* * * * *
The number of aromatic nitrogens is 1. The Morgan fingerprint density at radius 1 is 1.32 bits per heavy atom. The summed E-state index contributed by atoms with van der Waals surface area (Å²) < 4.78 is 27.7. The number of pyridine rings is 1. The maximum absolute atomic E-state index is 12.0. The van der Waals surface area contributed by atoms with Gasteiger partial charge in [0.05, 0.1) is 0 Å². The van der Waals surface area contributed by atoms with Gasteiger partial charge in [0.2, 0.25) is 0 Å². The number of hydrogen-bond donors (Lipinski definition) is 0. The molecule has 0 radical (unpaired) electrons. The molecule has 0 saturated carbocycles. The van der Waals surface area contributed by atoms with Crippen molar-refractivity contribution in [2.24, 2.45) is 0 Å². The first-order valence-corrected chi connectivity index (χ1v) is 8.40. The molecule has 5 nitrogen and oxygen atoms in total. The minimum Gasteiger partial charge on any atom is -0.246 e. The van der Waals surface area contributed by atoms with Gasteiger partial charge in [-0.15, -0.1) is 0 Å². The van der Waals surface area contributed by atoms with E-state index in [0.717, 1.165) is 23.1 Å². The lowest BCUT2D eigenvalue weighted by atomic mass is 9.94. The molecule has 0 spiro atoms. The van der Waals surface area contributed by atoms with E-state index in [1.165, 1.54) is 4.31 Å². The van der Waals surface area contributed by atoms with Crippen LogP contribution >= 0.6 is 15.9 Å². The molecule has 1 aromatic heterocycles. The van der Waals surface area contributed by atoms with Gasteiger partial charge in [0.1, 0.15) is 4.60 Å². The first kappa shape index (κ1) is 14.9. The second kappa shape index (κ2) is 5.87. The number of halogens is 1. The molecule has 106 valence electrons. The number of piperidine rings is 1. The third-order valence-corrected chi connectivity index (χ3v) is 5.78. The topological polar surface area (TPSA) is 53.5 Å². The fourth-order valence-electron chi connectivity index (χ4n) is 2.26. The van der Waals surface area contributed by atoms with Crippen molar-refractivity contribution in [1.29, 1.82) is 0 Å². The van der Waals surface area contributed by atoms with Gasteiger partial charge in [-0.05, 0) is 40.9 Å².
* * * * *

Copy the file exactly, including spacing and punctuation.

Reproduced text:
The number of aromatic nitrogens is 1. The Morgan fingerprint density at radius 1 is 1.32 bits per heavy atom. The summed E-state index contributed by atoms with van der Waals surface area (Å²) < 4.78 is 27.7. The number of pyridine rings is 1. The maximum absolute atomic E-state index is 12.0. The van der Waals surface area contributed by atoms with Gasteiger partial charge in [0.05, 0.1) is 0 Å². The van der Waals surface area contributed by atoms with Gasteiger partial charge in [0.2, 0.25) is 0 Å². The number of hydrogen-bond donors (Lipinski definition) is 0. The molecule has 0 radical (unpaired) electrons. The molecule has 0 saturated carbocycles. The van der Waals surface area contributed by atoms with Crippen molar-refractivity contribution in [2.24, 2.45) is 0 Å². The first-order valence-corrected chi connectivity index (χ1v) is 8.40. The molecule has 5 nitrogen and oxygen atoms in total. The minimum Gasteiger partial charge on any atom is -0.246 e. The van der Waals surface area contributed by atoms with Gasteiger partial charge in [-0.15, -0.1) is 0 Å². The van der Waals surface area contributed by atoms with E-state index in [0.717, 1.165) is 23.1 Å². The lowest BCUT2D eigenvalue weighted by atomic mass is 9.94. The molecule has 0 spiro atoms. The van der Waals surface area contributed by atoms with E-state index in [1.165, 1.54) is 4.31 Å². The van der Waals surface area contributed by atoms with Crippen LogP contribution >= 0.6 is 15.9 Å². The molecule has 1 aromatic heterocycles. The van der Waals surface area contributed by atoms with Gasteiger partial charge in [0.1, 0.15) is 4.60 Å². The first kappa shape index (κ1) is 14.9. The second kappa shape index (κ2) is 5.87. The number of halogens is 1. The molecule has 106 valence electrons. The number of piperidine rings is 1. The third-order valence-corrected chi connectivity index (χ3v) is 5.78. The topological polar surface area (TPSA) is 53.5 Å². The fourth-order valence-electron chi connectivity index (χ4n) is 2.26. The van der Waals surface area contributed by atoms with Crippen molar-refractivity contribution in [1.29, 1.82) is 0 Å². The van der Waals surface area contributed by atoms with Gasteiger partial charge in [-0.05, 0) is 40.9 Å².